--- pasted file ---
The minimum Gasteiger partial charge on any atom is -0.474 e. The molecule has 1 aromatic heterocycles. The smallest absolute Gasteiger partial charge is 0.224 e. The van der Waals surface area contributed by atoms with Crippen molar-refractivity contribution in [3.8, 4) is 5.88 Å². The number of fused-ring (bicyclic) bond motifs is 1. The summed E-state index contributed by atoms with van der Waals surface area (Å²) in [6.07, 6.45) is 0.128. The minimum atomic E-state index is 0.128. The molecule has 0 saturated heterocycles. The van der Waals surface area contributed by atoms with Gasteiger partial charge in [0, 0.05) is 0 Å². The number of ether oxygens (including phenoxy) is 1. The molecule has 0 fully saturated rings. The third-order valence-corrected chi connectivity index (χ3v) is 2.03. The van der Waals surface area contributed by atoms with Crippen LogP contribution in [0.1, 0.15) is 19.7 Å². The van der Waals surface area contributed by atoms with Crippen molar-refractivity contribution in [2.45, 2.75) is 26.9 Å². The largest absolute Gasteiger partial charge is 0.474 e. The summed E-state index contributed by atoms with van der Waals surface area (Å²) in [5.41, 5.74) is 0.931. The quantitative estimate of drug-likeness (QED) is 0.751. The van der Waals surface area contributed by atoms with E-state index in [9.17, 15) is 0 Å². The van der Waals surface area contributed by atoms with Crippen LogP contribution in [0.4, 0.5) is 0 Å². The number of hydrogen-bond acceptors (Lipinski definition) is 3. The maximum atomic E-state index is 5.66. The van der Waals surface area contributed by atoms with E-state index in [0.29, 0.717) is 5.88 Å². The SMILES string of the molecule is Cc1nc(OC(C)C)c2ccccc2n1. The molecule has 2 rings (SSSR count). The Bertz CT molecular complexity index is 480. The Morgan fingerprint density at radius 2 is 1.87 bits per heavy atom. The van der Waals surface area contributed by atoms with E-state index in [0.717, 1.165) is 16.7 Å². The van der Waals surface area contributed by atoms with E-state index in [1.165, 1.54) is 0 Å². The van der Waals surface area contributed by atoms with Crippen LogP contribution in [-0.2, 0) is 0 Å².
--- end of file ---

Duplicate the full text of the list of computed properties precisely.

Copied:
The minimum Gasteiger partial charge on any atom is -0.474 e. The molecule has 1 aromatic heterocycles. The smallest absolute Gasteiger partial charge is 0.224 e. The van der Waals surface area contributed by atoms with Crippen molar-refractivity contribution in [3.8, 4) is 5.88 Å². The number of fused-ring (bicyclic) bond motifs is 1. The summed E-state index contributed by atoms with van der Waals surface area (Å²) in [6.07, 6.45) is 0.128. The minimum atomic E-state index is 0.128. The molecule has 0 saturated heterocycles. The van der Waals surface area contributed by atoms with Gasteiger partial charge in [0, 0.05) is 0 Å². The number of ether oxygens (including phenoxy) is 1. The molecule has 0 fully saturated rings. The third-order valence-corrected chi connectivity index (χ3v) is 2.03. The van der Waals surface area contributed by atoms with Crippen LogP contribution in [0.1, 0.15) is 19.7 Å². The van der Waals surface area contributed by atoms with Crippen molar-refractivity contribution in [2.45, 2.75) is 26.9 Å². The largest absolute Gasteiger partial charge is 0.474 e. The summed E-state index contributed by atoms with van der Waals surface area (Å²) in [5.41, 5.74) is 0.931. The quantitative estimate of drug-likeness (QED) is 0.751. The van der Waals surface area contributed by atoms with E-state index in [9.17, 15) is 0 Å². The van der Waals surface area contributed by atoms with Crippen LogP contribution in [0.4, 0.5) is 0 Å². The number of hydrogen-bond acceptors (Lipinski definition) is 3. The maximum atomic E-state index is 5.66. The van der Waals surface area contributed by atoms with E-state index in [0.29, 0.717) is 5.88 Å². The SMILES string of the molecule is Cc1nc(OC(C)C)c2ccccc2n1. The molecule has 2 rings (SSSR count). The Bertz CT molecular complexity index is 480. The Morgan fingerprint density at radius 2 is 1.87 bits per heavy atom. The van der Waals surface area contributed by atoms with E-state index in [0.717, 1.165) is 16.7 Å². The van der Waals surface area contributed by atoms with E-state index in [1.165, 1.54) is 0 Å². The van der Waals surface area contributed by atoms with Crippen LogP contribution in [-0.2, 0) is 0 Å².